“When a client is prepared to come on a journey that potentially challenges the way most people think about architecture, that’s the most satisfying part of my job.”
“Problem solving is a huge part of architecture, and of my role at ARM. A lot if it comes down to understanding the people who are using the building and what their ambitions are and how they can be realised together with the greater good. I’m good at identifying problems, which is the most important step in being able to solve them. Once you’ve worked out what the problem really is, the solution is much easier to find or choose. This strength helps me make decisions, work constructively with clients, and lead project teams.
I’ve been at ARM since 2003. I’ve learned that ARM has very good systems, which might not be what outsiders expect. I think they assume we’re seat-of-the-pants type people—often those striving for the cutting edge of design will ignore other elements of the full service, but ARM has really solid systems and we produce excellent documentation packages.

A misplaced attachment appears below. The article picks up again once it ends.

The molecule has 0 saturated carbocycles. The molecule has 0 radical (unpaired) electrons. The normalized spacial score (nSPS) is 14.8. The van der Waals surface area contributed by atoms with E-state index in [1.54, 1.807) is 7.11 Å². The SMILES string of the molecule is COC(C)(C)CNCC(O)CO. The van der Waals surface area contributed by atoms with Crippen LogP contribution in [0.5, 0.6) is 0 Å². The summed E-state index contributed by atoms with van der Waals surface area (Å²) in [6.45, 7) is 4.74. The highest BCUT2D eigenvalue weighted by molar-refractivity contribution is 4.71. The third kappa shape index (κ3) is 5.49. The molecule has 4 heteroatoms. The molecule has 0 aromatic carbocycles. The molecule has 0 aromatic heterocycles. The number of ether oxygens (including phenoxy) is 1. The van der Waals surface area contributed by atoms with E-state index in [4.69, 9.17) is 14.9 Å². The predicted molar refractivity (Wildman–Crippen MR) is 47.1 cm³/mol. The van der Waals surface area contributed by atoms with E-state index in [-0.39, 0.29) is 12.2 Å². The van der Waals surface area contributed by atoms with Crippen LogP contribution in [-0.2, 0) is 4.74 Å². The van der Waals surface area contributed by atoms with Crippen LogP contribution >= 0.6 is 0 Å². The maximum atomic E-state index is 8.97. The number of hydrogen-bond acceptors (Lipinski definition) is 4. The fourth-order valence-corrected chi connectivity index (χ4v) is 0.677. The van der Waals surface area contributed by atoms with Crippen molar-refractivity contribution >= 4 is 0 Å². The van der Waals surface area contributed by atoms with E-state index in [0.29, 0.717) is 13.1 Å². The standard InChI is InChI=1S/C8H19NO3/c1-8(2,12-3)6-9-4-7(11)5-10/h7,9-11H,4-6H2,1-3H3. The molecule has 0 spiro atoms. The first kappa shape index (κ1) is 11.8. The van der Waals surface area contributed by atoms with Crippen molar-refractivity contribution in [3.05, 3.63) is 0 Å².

We’re very interested in the pragmatic aspects of design, too, and if you’ve only seen magazine photos of our buildings you might not expect that. But because we make the types of design propositions that we do, we have to test them and document them thoroughly to make sure they’re going to work. We need to ensure that the proposition will genuinely enhance the way the users of the building want to work, behave, or operate.”
In any project there’s always something to learn. I’ve had to learn about symphony orchestras and concert halls, art galleries, ferry terminals, and all sorts of building types. We’re not a practice that does the same thing again and again so, in essence, you learn something on every project.
When a client is prepared to come on the journey that potentially challenges the way most people think about architecture, that’s the most satisfying part of my job.”